The early ’90s were spoiled for choice when it came to comic book adaptations. Not only was Batman: The Animated Series on the air, but X-Men led Marvel’s push to get on the small screen, diving right into the often convoluted continuity of everyone’s favorite mutants, luring in a generation of fans, and paving the way for cartoons to follow. That’s why we’ve set out to review every single episode of the ’90s X-Men animated series. This week: "Repo Man," in which Wolverine gets into a tussle with a dude who is definitely his ex-boyfriend.
While Superman calls the fictional American cities of Smallville and Metropolis home, half of the Man of Steel's creative team has roots in our neighbor to the north. Honoring Jerry Siegel's Canadian-American collaborator Joe Shuster's origins, the Royal Canadian Mint is forging seven new silver/gold/cupronickel Superman coins ranging in price from around $30-750 CAD (that's roughly $31-775 USD - "more in Canada" indeed, old comics).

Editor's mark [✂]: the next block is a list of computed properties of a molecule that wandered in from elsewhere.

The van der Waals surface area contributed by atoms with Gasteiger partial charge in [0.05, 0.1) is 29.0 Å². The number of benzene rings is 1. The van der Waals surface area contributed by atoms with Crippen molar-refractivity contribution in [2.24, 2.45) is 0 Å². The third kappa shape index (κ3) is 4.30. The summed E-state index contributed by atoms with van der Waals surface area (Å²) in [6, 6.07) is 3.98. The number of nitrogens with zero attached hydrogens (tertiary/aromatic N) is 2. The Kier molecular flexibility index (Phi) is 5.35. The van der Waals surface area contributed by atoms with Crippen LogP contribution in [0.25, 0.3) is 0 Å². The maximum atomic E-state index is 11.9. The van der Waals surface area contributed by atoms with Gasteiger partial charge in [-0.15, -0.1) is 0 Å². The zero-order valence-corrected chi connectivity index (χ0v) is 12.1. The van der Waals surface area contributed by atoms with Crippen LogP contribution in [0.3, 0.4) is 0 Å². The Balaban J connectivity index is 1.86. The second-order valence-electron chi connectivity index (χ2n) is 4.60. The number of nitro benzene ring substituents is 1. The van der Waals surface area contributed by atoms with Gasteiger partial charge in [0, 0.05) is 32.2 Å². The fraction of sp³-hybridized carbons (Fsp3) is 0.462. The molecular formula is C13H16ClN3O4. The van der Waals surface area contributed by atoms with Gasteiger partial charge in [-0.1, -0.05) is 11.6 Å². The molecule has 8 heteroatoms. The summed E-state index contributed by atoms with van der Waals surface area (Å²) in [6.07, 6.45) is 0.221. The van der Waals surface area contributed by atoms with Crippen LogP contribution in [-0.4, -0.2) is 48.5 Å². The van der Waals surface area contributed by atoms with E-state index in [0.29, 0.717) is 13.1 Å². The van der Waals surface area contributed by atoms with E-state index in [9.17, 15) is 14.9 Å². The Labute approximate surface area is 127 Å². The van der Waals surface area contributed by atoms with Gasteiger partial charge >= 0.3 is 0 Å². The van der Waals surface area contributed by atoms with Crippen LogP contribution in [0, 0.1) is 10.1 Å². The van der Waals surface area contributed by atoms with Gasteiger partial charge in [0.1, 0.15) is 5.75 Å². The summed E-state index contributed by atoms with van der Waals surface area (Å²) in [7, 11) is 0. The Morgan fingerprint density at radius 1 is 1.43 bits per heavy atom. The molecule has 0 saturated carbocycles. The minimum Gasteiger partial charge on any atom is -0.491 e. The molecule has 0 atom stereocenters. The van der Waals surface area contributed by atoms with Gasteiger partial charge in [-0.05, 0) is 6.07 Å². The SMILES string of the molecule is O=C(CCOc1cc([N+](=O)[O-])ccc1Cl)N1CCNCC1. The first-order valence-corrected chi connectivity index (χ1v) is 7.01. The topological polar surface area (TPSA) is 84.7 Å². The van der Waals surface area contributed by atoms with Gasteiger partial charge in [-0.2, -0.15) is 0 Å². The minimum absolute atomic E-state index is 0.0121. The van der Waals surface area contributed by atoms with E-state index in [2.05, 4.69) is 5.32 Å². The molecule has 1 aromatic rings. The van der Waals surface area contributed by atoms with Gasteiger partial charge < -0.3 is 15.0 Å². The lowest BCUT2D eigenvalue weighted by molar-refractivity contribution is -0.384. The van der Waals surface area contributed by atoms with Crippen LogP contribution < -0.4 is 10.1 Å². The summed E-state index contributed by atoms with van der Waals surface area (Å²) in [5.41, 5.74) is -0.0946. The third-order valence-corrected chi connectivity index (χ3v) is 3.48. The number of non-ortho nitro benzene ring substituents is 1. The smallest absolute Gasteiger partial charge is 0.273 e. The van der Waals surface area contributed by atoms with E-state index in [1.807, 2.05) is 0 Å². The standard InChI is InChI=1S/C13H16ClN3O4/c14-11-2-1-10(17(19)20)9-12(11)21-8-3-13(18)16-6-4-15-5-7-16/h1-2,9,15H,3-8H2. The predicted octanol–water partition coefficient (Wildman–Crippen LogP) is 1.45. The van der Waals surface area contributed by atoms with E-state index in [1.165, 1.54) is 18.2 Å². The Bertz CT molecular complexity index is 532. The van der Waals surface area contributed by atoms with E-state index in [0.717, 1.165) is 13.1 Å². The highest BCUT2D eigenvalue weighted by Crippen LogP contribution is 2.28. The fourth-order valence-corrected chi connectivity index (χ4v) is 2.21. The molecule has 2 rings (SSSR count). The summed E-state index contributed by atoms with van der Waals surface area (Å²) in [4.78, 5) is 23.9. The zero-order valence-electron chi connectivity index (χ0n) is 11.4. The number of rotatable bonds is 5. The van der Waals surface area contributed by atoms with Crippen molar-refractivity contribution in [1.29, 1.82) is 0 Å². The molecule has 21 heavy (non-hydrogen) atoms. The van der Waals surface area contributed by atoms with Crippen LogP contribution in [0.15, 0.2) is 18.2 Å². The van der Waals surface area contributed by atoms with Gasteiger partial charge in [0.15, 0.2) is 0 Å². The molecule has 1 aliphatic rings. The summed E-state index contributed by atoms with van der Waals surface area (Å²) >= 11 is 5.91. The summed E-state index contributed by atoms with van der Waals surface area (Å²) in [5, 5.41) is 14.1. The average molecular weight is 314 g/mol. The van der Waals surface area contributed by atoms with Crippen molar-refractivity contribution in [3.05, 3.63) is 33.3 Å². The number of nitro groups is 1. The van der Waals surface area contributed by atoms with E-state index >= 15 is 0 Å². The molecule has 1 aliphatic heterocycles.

After four years, Canadian project creators and backers will be able to participate on Kickstarter. Until now, international sites like Indiegogo have been the crowdfunding options of choice for those either from (or trying to reach backers from) outside of the United States and The UK, but Kickstarter's brand recognition and user base could be significant for Canadian comic creators and publishers.
In 2010, Canadian customs officers discovered manga images on vacationing U.S. citizen Ryan Matheson's laptop and found them offensive enough to throw him in jail. Matheson contended those images were mainstream drawings from art books, but he was accused of possessing child pornography and spent days in jail before making bail
Criminal charges have been dropped against for Ryan Matheson, a 27-year-old comic book fan previously known as "Brandon X" who had been accused of possessing child pornography for carrying manga images into Canada that authorities found objectionable. The Comic Book Legal Defense Fund announced today that the criminal charges were withdrawn as part of a plea deal that allowed Ma
As it turns out, the Teenage Mutant Ninja Turtles are components of an evangelistic gospel of "outright Hinduism, occultism and humanism" that teaches children "ideals that are contrary to Christian beliefs" with subversive merchandise like "pepperoni sticks." At least, that's acc